Knowledge Exchange Fellowships

The Knowledge Exchange Fellowships are a new set of grants from Alzheimer's Society that aim to enable collaboration between researchers in different countries.

The grantholders will work in partnership with Alzheimer Nederland and dementia researchers in the Netherlands. Researchers in both the UK and the Netherlands will be able to benefit from each other's expertise and data. 

We have funded four projects, investigating different key areas in the cause, care, cure and prevention of dementia. 

How improving wellbeing can help people to live well with dementia

UK Lead Investigator: Dr Gill Windle
UK Institution: Bangor University

Partner Investigator: Prof Rose-Marie Droës
Partner Institution: Vanderbilt University Medical Centre

Scientific Title: Enhancing resilience and quality of life through arts and science research

People living with dementia may experience feelings of unhappiness and isolation. This can be exacerbated when the person is also affected by other long-term illnesses.

This project aims to bring together and build on three sets of data. Two of these studies - one based in Wales, another in the Netherlands - are investigating health and wellbeing in older people over a long period of time. Comparing these two datasets will improve knowledge on how factors that improve wellbeing can affect thinking and memory over time.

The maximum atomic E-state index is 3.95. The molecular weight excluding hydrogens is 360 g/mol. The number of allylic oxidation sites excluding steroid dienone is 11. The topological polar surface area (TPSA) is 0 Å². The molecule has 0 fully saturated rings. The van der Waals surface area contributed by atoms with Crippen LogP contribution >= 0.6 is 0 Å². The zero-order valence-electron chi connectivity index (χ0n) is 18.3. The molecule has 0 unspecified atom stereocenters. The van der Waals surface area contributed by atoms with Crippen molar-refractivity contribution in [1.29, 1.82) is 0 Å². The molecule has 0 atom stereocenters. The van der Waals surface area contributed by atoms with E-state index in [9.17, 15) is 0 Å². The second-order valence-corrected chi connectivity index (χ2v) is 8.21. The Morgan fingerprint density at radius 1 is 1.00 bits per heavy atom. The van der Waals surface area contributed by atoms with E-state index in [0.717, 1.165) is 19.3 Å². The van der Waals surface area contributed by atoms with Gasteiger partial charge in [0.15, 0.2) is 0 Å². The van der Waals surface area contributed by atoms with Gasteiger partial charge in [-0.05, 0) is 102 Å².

The third study is a recent project called 'Dementia and Imagination'. This project used community art events to improve quality of life and wellbeing for people with dementia across England and Wales. Dr Windle and colleagues will re-analyse the data collected from this study to look at how it did or did not affect participants. They plan to assess whether 'Dementia and Imagination' activities can help people to live well with dementia and improve their quality of life. They will be particularly looking at resilience, which means someone's ability to maintain a sense of wellbeing even when they are affected by dementia or other chronic illnesses.

The researchers will combine their existing data and expertise to investigate whether measuring resilience may be a new way to try to gauge someone's wellbeing, as it has not been studied much before. In addition, it may indicate how well the Dementia and Imagination project is working and inform care and support strategies. This information will help build a similar programme for the Netherlands.

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